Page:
It is probably too early for fine-tuned commentary on the new Bennett government. But the odds that Prime Minister Naftali Bennet will be able to steer a course consistent with his past record, which was remarkably similar to and even more right wing than Netanyahu’s (even if he wanted to) seem rather remote. The profound ideological differences within his coalition, which includes both leftist and far right members, seem a formidable obstacle. And this is to say nothing of his narrow majority. Any one member could upend things at the slightest provocation.
Ra’am Party leader Mansour Abbas’s comment before being sworn in the other day as a member of the coalition government chillingly brought this home in real time. As The Times of Israel reports, his support provided the key backing needed for the Bennett/Lapid majority.
In his largely Hebrew speech, he said in Arabic, ”We will reclaim the lands that were expropriated from our people, this is a national cause of the first degree.”
We should also all be concerned that, according to The New York Times, both Bennett and Lapid, anticipating the problem, have indicated that their government “would initially avoid pursuing initiatives that could exacerbate their political incompatibility, such those related to the Iran nuclear deal, the Israel/Palestinian conflict, and focus instead on infrastructure and economic policy.”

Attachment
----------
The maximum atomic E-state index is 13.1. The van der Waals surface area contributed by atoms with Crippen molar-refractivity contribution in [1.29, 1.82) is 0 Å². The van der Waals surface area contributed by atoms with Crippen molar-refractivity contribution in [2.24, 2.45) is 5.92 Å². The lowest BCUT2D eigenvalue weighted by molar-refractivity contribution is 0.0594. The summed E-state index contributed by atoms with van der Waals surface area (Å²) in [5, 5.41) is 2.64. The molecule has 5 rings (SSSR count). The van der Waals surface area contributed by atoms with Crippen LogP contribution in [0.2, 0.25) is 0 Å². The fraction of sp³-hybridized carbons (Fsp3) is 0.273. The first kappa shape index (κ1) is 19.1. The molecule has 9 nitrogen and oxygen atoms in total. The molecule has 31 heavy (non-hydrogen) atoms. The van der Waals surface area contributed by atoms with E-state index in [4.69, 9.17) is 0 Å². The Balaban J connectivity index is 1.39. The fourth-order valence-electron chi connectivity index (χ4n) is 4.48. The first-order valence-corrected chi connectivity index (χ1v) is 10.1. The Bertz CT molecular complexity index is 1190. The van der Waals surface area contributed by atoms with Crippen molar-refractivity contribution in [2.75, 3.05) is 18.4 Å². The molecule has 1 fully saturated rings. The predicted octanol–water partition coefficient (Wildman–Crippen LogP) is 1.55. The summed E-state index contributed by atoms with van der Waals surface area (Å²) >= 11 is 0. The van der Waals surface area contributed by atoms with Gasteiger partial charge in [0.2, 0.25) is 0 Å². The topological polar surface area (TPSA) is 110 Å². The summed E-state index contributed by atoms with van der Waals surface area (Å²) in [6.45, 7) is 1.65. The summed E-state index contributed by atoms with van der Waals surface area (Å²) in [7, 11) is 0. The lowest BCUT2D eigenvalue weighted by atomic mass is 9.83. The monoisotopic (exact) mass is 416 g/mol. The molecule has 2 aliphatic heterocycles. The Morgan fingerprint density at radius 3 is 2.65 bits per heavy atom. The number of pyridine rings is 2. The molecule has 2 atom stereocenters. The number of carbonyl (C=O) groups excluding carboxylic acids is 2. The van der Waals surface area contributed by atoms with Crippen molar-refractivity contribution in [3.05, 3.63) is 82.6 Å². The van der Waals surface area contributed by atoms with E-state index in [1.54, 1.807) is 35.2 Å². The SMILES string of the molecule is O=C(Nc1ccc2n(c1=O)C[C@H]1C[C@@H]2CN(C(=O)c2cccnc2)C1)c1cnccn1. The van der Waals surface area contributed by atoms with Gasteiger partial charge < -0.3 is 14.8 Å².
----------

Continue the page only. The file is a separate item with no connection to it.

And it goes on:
Do they really think the world will pause as they engage in their political gamesmanship? Do they think that Mr. Netanyahu will let things lie?
This is a time for a robust foreign policy agenda. Renewal of the Iran nuclear deal, expanding the Abraham Accords and expanding Israel’s borders closer to its biblical heritage are issues that need attention. And what Bennet’s vulnerability will mean for the traditional role of halacha in the Jewish state also seems up for grabs.
We hope the new prime minister will at some point soon come to his senses now that the anti-Netanyahu cabal has been satisfied.